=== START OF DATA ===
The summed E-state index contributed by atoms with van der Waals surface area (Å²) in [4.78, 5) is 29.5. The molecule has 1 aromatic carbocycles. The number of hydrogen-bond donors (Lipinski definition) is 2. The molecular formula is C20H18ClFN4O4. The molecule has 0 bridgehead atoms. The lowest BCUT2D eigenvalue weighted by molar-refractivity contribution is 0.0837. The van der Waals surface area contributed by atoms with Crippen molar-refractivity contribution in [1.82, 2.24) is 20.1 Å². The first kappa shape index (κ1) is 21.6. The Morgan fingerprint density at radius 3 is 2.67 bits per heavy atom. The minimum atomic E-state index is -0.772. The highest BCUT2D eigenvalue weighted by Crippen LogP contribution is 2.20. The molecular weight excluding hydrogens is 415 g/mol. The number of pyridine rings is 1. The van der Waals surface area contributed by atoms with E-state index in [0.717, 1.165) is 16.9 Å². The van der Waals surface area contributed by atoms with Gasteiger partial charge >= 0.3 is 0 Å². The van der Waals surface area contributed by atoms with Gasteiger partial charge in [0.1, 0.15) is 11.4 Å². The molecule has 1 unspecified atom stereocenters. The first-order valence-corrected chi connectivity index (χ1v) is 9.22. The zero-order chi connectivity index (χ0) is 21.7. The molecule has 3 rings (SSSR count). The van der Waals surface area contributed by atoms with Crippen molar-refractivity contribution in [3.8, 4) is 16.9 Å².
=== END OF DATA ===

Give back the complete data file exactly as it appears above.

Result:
The summed E-state index contributed by atoms with van der Waals surface area (Å²) in [4.78, 5) is 29.5. The molecule has 1 aromatic carbocycles. The number of hydrogen-bond donors (Lipinski definition) is 2. The molecular formula is C20H18ClFN4O4. The molecule has 0 bridgehead atoms. The lowest BCUT2D eigenvalue weighted by molar-refractivity contribution is 0.0837. The van der Waals surface area contributed by atoms with Crippen molar-refractivity contribution in [1.82, 2.24) is 20.1 Å². The first kappa shape index (κ1) is 21.6. The Morgan fingerprint density at radius 3 is 2.67 bits per heavy atom. The minimum atomic E-state index is -0.772. The highest BCUT2D eigenvalue weighted by Crippen LogP contribution is 2.20. The molecular weight excluding hydrogens is 415 g/mol. The number of pyridine rings is 1. The van der Waals surface area contributed by atoms with E-state index in [0.717, 1.165) is 16.9 Å². The van der Waals surface area contributed by atoms with Gasteiger partial charge >= 0.3 is 0 Å². The van der Waals surface area contributed by atoms with Gasteiger partial charge in [0.1, 0.15) is 11.4 Å². The molecule has 1 unspecified atom stereocenters. The first-order valence-corrected chi connectivity index (χ1v) is 9.22. The zero-order chi connectivity index (χ0) is 21.7. The molecule has 3 rings (SSSR count). The van der Waals surface area contributed by atoms with Crippen molar-refractivity contribution in [3.8, 4) is 16.9 Å².